Bacchanal by Veronica G. Henry is a supernatural fantasy mystery set in late 1930s America with African mythology woven in.
Abandoned by her family, a young black girl named Eliza Meeks is barely getting by cleaning a bed & breakfast in Baton Rouge, Louisiana. The only thing she really has to her name is a necklace that her parents gave her that she promised never to take off, and the power to communicate with animals.
Problem is she hasn’t learned to control her power yet, so sometimes the animals die. But sometimes they don’t, and when an alligator wrestler gets distracted during his show, she manages to save him by getting the gator to let go.
This catches the attention of Clay, a talent scout from a traveling carnival, and his assistant Jamey. They offer Eliza a chance to join them to liven up their animal show…she doesn’t hesitate in saying yes.
But this is no ordinary carnival. The G.B. Bacchanal Carnival is actually a front for an ancient evil…a demon who is hunting down the last of her rival’s children.
How Eliza fits in this hunt is the main mystery of the book, which balances Depression-era Louisiana and Southwest America with African folklore and traditions, adding in a touch of the American legend of the gangster Madame Stephanie St. Clair aka Queenie of Harlem.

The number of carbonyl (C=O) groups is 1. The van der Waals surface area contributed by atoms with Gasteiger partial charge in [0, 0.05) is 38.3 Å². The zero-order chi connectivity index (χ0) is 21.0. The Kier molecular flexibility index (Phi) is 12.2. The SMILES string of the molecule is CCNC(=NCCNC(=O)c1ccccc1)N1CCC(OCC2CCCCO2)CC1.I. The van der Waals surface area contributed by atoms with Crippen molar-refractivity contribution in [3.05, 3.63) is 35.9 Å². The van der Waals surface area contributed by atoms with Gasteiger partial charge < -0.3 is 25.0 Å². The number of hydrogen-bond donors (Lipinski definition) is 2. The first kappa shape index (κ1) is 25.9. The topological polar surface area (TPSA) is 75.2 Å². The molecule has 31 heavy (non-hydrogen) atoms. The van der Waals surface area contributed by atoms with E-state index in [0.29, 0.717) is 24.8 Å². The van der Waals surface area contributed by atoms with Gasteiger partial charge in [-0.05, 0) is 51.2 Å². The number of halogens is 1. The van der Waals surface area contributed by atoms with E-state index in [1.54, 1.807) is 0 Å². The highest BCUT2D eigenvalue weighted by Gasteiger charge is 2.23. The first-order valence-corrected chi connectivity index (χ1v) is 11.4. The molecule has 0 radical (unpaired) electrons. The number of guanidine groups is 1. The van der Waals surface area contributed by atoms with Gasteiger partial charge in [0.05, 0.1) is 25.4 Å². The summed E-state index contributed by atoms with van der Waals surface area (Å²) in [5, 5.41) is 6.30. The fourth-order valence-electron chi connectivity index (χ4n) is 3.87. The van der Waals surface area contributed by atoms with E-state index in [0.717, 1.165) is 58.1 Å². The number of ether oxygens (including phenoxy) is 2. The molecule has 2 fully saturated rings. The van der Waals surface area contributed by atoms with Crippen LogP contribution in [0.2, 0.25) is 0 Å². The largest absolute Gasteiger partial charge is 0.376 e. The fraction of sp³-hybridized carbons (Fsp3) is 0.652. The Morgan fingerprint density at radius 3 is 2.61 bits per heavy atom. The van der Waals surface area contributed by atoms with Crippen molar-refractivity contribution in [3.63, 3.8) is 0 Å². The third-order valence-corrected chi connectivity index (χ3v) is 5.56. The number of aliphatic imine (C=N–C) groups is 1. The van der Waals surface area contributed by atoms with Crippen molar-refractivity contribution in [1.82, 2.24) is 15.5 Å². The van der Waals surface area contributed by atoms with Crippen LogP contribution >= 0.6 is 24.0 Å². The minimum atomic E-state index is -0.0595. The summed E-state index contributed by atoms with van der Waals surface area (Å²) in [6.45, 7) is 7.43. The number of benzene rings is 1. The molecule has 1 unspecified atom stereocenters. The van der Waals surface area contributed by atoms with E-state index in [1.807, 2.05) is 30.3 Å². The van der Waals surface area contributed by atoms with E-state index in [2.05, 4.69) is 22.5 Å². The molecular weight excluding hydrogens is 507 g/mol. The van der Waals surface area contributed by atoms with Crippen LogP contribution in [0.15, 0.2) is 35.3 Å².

The book starts out slow, and I do have to give trigger warnings for animal and child deaths (one described in gruesome detail). There’s also an unnecessary love triangle between Eliza, Jamey, and another carnival character (who literally has demons of his own to contend with).
About 2/3 of the way in, all the many storylines start converging, and the action picks up into a final battle between all the characters. But so many questions were raised for me by how easily Eliza just accepted all the strange new events happening in her life. Small leaps of faith were required to just go along with the story for me.
All told though, the story is interesting and I found most of the characters well-crafted. I enjoyed the blend of Americana and African folklore and how it fed the character of Eliza in her journey of discovering who she really is.
I’m giving Bacchanal by Veronica G. Henry 3.5 stars out of 5.
Disclaimer: I received an advance e-book copy for review purposes from NetGalley. I was not compensated in any other way. My opinion is honest, and as always, my own.
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Tagged: African diaspora, African folklore, Bacchanal, black writers, book review, mystery books, supernatural books, Veronica G. Henry